Tim Arits is an ex-Google, ex-chicken-breeding drummer from the Netherlands who is about to change the way we share our contact information with our networks.
Tim and his co-founder, Javier Mey, joined the New Frontiers programme in 2015 to work on their contact app, Bundly. The idea was simple – when you change something like an address or phone number, why should it be up to your contacts to update your information? Why can’t you be responsible for keeping that information up to date, and allow it to sync with your entire network without them having to do anything?
That was the inspiration behind Bundly. Both Tim and Javier had previous experience at global names such as Google and Santander, and both had moved to a new country for work, so they had first-hand experience of having to update their contact information with multiple contacts – both personal and professional.
“When I moved to Ireland for Google, everything changed – all my contact information changed, and it was a nightmare. I think the pain is really big when you move country, because all your suppliers and the services you use are going to change. It was really hard to stay in contact with people and the companies and services I interacted with – some of which I still use – my bank, for example.”
Once their idea was formed, Tim and Javier set about developing an app that would easily manage contact information – allowing users to control what information to share and with whom. Tim applied to New Frontiers in 2015 and was offered a place on the DIT Hothouse programme. They made a solid team – Tim comes from a Marketing Management background and at Google had worked in a client-facing commercial capacity, while Javier has a background in Engineering and strong technical experience.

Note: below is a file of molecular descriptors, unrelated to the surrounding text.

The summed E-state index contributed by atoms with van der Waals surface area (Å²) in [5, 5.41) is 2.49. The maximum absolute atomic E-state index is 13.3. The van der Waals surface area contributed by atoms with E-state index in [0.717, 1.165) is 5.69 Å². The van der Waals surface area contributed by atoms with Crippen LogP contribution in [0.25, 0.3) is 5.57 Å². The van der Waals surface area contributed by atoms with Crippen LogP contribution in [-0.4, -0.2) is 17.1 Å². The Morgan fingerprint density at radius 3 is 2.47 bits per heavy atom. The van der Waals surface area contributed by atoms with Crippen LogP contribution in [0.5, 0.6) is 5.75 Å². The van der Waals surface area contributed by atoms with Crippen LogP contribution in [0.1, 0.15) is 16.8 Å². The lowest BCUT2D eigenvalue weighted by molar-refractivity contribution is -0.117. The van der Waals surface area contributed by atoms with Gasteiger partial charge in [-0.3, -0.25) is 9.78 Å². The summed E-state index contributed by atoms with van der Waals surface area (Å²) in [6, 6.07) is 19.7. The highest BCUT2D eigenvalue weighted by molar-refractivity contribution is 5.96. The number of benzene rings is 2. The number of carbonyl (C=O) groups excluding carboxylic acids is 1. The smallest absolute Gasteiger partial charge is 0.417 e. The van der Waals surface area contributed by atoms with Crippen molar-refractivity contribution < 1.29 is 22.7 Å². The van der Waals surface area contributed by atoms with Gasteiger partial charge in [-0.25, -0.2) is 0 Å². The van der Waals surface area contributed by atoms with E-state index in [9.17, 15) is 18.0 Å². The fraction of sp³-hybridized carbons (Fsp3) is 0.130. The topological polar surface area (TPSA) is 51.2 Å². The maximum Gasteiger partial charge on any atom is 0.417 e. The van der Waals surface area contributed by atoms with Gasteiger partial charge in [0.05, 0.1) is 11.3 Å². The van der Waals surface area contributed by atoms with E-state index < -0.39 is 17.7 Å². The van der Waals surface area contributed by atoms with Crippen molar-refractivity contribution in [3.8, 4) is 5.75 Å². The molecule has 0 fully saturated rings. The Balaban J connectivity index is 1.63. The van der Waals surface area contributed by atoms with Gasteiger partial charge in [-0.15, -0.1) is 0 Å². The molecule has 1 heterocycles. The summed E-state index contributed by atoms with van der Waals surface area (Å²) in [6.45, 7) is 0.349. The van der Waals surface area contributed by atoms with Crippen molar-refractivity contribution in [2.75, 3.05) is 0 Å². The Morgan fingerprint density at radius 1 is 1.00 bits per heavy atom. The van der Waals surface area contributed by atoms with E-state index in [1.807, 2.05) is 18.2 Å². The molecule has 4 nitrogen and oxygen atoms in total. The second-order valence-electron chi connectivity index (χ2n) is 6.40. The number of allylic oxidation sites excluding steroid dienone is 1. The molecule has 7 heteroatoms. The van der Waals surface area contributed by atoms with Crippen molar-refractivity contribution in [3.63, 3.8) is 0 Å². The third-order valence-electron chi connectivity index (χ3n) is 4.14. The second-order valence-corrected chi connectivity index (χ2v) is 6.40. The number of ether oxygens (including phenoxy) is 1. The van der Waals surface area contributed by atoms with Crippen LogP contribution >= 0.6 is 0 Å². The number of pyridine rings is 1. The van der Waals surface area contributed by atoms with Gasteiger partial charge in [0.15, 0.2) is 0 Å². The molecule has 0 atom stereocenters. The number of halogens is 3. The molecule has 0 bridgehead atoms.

“We got really great support from New Frontiers. It was my first company – although Javier had founded multiple companies, so he had quite an idea already on how to do it and what the pitfalls were – but on New Frontiers we learned to bring our idea or product out to our customers as early as possible.”
Tim conducted multiple user interviews to get feedback on any problems they had with the app and what features that they were expecting. The challenge lay in translating those results into improvements to the product – building a difficult product is easy, but building something easy is usually difficult.
“We thought that some things in our product were really easy, but they turned out to be a nightmare for consumers and had to change. Then there were other things we wanted to see differently, but were apparently really easy for users – so they were things we kept.”
After New Frontiers Phase 2 was over, Tim and Javier decided to look for funding. They were in contact with the NDRC, who suggested another startup that was working in a similar field and might be interested in joining forces. The synergy between the two teams was instantly recognisable, and Tim and Javier decided to join forces with Qreach to continue developing the Bundly idea… now called Intouch.com.